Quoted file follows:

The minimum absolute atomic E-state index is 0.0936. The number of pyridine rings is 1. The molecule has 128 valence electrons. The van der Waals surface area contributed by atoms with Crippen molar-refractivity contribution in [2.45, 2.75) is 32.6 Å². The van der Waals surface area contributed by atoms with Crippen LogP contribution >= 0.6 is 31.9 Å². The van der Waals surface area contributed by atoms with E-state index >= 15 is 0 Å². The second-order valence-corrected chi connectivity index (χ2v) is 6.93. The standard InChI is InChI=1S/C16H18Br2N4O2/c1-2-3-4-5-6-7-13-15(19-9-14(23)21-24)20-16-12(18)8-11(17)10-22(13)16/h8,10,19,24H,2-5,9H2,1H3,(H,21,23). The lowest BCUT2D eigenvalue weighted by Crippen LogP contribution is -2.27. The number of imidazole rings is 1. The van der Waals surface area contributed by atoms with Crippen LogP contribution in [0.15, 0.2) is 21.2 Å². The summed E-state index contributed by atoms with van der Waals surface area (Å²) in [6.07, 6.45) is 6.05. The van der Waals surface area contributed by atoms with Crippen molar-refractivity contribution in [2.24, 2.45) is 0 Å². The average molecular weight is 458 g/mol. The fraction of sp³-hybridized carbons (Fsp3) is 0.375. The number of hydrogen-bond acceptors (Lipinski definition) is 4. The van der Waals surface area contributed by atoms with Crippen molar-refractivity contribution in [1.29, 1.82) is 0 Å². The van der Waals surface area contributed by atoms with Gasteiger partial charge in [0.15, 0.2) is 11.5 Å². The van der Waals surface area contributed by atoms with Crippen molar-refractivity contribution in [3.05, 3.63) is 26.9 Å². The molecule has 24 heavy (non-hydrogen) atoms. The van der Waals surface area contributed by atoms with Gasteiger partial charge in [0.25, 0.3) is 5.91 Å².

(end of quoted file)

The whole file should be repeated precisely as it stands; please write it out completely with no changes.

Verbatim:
The minimum absolute atomic E-state index is 0.0936. The number of pyridine rings is 1. The molecule has 128 valence electrons. The van der Waals surface area contributed by atoms with Crippen molar-refractivity contribution in [2.45, 2.75) is 32.6 Å². The van der Waals surface area contributed by atoms with Crippen LogP contribution >= 0.6 is 31.9 Å². The van der Waals surface area contributed by atoms with E-state index >= 15 is 0 Å². The second-order valence-corrected chi connectivity index (χ2v) is 6.93. The standard InChI is InChI=1S/C16H18Br2N4O2/c1-2-3-4-5-6-7-13-15(19-9-14(23)21-24)20-16-12(18)8-11(17)10-22(13)16/h8,10,19,24H,2-5,9H2,1H3,(H,21,23). The lowest BCUT2D eigenvalue weighted by Crippen LogP contribution is -2.27. The number of imidazole rings is 1. The van der Waals surface area contributed by atoms with Crippen LogP contribution in [0.15, 0.2) is 21.2 Å². The summed E-state index contributed by atoms with van der Waals surface area (Å²) in [6.07, 6.45) is 6.05. The van der Waals surface area contributed by atoms with Crippen molar-refractivity contribution in [2.24, 2.45) is 0 Å². The average molecular weight is 458 g/mol. The fraction of sp³-hybridized carbons (Fsp3) is 0.375. The number of hydrogen-bond acceptors (Lipinski definition) is 4. The van der Waals surface area contributed by atoms with Crippen molar-refractivity contribution in [1.29, 1.82) is 0 Å². The van der Waals surface area contributed by atoms with Gasteiger partial charge in [0.15, 0.2) is 11.5 Å². The van der Waals surface area contributed by atoms with Crippen molar-refractivity contribution in [3.05, 3.63) is 26.9 Å². The molecule has 24 heavy (non-hydrogen) atoms. The van der Waals surface area contributed by atoms with Gasteiger partial charge in [0.25, 0.3) is 5.91 Å².